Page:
course ID: 2
Applied systems thinking for health systems managers and researchers
Health systems are complex adaptive systems. They often operate in rapidly changing social, political and economic environments and are characterized by difficult governance of multiple stakeholders with different agendas and interests, fragmented sub-systems, multiple non-aligned financing arrangements, and incoherent information flows. This makes intervening in health systems a difficult (and exciting) endeavour. Systems thinking and system thinking tools can help policy makers, health system managers, development agents or the public make sense of this complexity, and propose appropriate interventions to tackle appropriate problems of health systems.
In this course, we provide a primer on what systems thinking is and why it matters for both designing and evaluating health system interventions and reforms. We share practical examples of how systems thinking is currently being applied, to solve common problems faced by health systems practitioners.
Throughout the week, we will introduce a selection of systems thinking tools and approaches in “hands-on” applied methods sessions, and then apply what has been learned in practical case studies undertaken by individual and group work. The selected tools and approaches will include: mind mapping for intervention integration; social network analysis; process mapping and modelling; causal loop diagrams; group model building.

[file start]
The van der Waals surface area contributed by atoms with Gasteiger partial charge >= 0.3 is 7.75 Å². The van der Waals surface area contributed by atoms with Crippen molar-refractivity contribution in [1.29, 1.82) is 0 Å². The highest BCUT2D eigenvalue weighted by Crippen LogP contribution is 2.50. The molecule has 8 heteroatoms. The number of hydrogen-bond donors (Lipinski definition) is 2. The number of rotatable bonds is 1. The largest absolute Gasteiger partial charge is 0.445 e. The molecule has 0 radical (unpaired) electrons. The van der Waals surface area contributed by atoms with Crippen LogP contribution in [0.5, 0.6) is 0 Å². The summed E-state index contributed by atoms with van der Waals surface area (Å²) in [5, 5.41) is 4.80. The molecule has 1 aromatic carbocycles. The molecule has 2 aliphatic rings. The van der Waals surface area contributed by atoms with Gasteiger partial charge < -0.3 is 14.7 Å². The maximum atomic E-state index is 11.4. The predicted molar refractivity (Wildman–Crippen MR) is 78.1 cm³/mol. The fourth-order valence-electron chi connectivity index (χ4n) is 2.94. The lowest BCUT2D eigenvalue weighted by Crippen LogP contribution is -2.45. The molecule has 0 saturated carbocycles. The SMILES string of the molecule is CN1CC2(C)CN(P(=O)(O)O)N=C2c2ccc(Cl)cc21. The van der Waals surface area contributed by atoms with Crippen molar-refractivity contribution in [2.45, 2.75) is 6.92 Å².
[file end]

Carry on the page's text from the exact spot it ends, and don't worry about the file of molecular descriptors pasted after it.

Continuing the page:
- Have a foundation of systems thinking concepts and theories
- Apply use of systems thinking approaches and tools for improving the performance of health systems in low and middle income countries.
Health Systems and Policy Research Group, Department of Epidemiology and Public Health, Swiss TPH Institute
Research Fellow, Health Systems and Policy Research Group, Department of Epidemiology and Public Health, Swiss TPH Institute